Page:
History of Street Photographers, Track A, Part 12 – Elliott Erwitt

And now, after a five-year absence, here we are again as though nothing has happened. In truth, nothing much has. We suspended the series primarily because blogging turned out to be a horrible way of reaching people. Though we get intermittent readers, most of the people who stopped by were other bloggers, doing so, in part, so that we’d read their blogs.

No offense, but I’m not reading anyone’s blogs. I don’t have time.

Still, this was good work and leaving it half-finished stuck in my craw a bit, so here we are, right where we left off. In my last post, I warned against idolizing Robert Frank, not because his work isn’t seminal, but because it was incremental, built on others’ work who came before him. If this is your first entry into this series, you may want to go back to the start and browse through the previous entries.

And now, without further ado, we resume our series with Elliott Erwitt.

Elliott Erwitt

Like many street photographers, and perhaps due to their many years spent walking, Elliott Erwitt has enjoyed a long and prolific career. Born in 1928 in Paris, France to Jewish-Russian parents, Erwitt spent his childhood in Milan, then emigrated to the US with his family in 1939. As a teenager in Los Angeles, he became interested in photography, working in a commercial darkroom. He studied photography and filmmaking at Los Angeles City College. He moved to New York in 1948, and attended the New School for Social Research, trading janitorial work for classes on filmmaking. He traveled to France and Italy with his Rolleiflex, effectively starting his career. In 1951, he was drafted and served in the U.S. Army Signal Corps, doing photographic work in Germany and France.

After his military stint, he met Edward Steichen, Robert Capa and Roy Stryker in NYC, with Styker hiring him to a photographer for Standard Oil and later to document the city of Pittsburgh. In 1953, he joined (spit) Magnum Photos (spit) working for Collier’sLook, LIFE, Holiday and other magazines. He also took on portrait work and all kinds of commercial photography, eventually being named president of Magnum (spit) in the late 1960s.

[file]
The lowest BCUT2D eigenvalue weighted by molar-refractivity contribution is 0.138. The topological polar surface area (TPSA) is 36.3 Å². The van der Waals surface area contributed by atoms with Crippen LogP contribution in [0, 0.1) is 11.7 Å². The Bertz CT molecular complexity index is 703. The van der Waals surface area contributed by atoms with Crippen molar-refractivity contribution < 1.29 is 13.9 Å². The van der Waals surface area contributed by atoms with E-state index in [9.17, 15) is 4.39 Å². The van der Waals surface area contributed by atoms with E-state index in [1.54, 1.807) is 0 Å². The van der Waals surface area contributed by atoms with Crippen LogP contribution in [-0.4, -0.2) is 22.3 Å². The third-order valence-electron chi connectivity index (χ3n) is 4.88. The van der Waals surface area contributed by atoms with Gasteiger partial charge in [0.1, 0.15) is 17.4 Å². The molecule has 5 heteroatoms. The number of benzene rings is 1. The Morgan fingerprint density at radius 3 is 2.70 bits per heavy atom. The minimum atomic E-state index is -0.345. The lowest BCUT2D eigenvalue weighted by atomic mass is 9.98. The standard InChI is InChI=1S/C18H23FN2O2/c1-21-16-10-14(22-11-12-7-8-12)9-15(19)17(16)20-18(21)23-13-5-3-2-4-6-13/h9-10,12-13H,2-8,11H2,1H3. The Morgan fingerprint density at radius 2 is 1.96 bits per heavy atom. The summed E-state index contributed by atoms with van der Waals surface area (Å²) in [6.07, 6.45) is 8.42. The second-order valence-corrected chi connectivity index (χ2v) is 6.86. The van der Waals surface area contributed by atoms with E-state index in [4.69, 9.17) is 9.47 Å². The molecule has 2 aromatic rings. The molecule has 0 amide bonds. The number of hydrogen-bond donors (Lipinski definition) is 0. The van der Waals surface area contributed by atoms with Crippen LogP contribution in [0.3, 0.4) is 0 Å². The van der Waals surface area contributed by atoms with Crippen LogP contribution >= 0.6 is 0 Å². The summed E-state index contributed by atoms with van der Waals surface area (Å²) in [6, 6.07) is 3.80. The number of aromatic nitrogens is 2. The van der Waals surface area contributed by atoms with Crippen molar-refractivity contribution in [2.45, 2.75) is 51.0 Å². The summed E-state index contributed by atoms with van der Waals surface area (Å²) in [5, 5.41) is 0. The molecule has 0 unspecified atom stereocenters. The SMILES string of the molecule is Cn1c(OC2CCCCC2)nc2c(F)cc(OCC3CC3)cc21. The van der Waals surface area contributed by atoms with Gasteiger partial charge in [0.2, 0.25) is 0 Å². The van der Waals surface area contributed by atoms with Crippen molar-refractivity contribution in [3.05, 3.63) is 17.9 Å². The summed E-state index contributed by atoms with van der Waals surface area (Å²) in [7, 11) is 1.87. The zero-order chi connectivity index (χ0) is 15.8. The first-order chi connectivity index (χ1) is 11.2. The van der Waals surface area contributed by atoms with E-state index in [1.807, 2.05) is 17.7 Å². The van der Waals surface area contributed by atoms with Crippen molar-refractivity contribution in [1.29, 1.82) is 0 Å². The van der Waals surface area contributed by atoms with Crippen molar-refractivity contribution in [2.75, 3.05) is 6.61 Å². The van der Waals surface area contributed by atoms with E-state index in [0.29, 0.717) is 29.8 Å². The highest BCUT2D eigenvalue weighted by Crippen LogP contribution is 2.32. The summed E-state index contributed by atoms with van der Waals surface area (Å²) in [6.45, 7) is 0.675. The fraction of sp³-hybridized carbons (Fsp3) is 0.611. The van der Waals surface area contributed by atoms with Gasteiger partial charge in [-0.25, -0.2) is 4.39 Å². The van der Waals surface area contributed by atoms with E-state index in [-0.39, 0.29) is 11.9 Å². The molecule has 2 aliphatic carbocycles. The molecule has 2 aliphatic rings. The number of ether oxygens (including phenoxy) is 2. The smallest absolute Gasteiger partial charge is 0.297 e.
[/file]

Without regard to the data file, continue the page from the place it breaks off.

Elliott Erwitt’s intimate shot of Marilyn Monroe, New York 1956
Marilyn Monroe, New York 1956. Photograph: Elliott Erwitt/Magnum Photos

As a street photographer, and in his work in general, Erwitt became known for his humor, often involving the juxtaposition of his subjects. Some of his most well-known shots involve humans and their dog owners. Erwitt, when asked once about the humor in his photos, replied, “I’m not a serious photographer like many of my contemporaries. That is to say, I am serious about not being serious.” 

We are glad.

Since the 1970s, he has devoted much of his energy toward movies. His feature films, television commercials, and documentary films include Arthur Penn: the Director (1970), Beauty Knows No Pain (1971), Red, White and Bluegrass (1973) Glassmakers of Herat, Afghanistan (1977). It is, however, his photography work, and in particular his candid photography, that we are concerned with here.

Erwitt has enjoyed at least four major exhibitions of his work in NYC, New Orleans, and Austin Texas, as well as dozens of photography books spanning over 40 years.

As part of a profile done on Erwitt by the New York Times in 2017, Erwitt stated he prefers the term craftsman to artist, but make no mistake, he is both things, and equally so. In addition to having a profound knack for seeing charming bits of life, his compositions are first-rate, and he understands, as do all the greats, how to separate his subject even on busy streets. Still, according to him, had he more time to devote to artistry, it would have been as filmmaker rather than photography. As the NY Times reported:

Mr. Erwitt made it clear that he works out of a necessity that is less artistic than it is economic. He has had four ex-wives and six children. If anything, he was a tad wistful about how things might have turned out otherwise.

“I think if didn’t have the financial pressure, I would have done a lot better,” he said. “I would have made more movies. That’s easy to say now, but I probably would have spent more time doing worthy things.”

NY Times, March 15, 2017

We think he did plenty of worthy things.

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